REASON AND HOPE IN A CHANGING WORLD.
In the preceding chapters a good deal has been said about the pastoral commitments of the church. Through preaching and the confessional, through the example of friars and the repression of heretics, the faith and morals of the laity were to be purified. This was not pastoral care in the modern spirit, for the preachers were strong on discipline and weak on lay leadership, but it represented a pattern of ministry which cannot be paralleled in earlier centuries and which had influential champions. It affected intellectuals and administrators, but they also had other concerns, and the next two chapters will examine the forces which shaped scholarship and governmental structures.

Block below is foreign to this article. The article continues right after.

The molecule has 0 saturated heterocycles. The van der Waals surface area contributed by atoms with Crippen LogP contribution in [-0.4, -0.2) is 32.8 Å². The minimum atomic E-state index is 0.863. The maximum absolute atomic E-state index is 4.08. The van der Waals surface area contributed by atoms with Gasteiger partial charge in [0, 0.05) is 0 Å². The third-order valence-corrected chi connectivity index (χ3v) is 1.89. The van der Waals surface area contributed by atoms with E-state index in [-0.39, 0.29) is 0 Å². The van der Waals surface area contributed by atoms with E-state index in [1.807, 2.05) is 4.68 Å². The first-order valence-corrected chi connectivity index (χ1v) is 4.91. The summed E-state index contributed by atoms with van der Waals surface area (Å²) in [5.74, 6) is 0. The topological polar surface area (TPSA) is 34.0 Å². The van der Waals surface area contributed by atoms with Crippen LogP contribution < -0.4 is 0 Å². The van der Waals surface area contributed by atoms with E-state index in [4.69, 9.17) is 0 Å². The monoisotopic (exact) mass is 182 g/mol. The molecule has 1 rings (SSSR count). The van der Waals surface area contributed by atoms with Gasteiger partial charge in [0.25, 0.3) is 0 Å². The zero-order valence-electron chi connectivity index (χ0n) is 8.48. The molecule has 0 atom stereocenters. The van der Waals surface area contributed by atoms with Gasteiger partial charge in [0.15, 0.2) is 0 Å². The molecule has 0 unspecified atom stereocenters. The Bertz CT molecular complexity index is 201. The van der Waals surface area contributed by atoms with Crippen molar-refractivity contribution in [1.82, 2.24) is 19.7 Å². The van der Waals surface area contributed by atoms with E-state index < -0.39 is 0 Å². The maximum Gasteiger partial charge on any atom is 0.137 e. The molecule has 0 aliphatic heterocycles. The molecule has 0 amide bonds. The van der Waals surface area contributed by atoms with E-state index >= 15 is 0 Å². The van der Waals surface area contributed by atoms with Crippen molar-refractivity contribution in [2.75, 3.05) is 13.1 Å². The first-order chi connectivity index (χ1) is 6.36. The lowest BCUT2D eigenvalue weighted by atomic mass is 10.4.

A universitas is a guild, a type of organization widely developed in medieval society. The recognition of the privileges of a 'university' of masters, which freed it from control by local ecclesiastical or civic authorities, created a new type of higher education in Christendom. That is not to say that it was an abrupt break. The three most outstanding universities in the thirteenth century all had a previous history as centres of study before they acquired their new privileges shortly after 1200, and the other city schools continued to function effectively. In spite of the number of masters teaching at Paris in 1170, the evidence that there was already an organized guild there is tenuous; but by the time of Innocent III the masters formed a body with its own regulations, and in 1215 the issue of statutes by Robert of Courson, papal legate and former master in theology, marked the definitive emergence of the university. In April 1231 the bull Parens scientiarum, which has been called the Magna Carta of the new university, adjudicated the continuing disputes with the bishop's chancellor. By the middle of the century the main outlines of the constitution were clear, with a rector, proctors, faculties, and a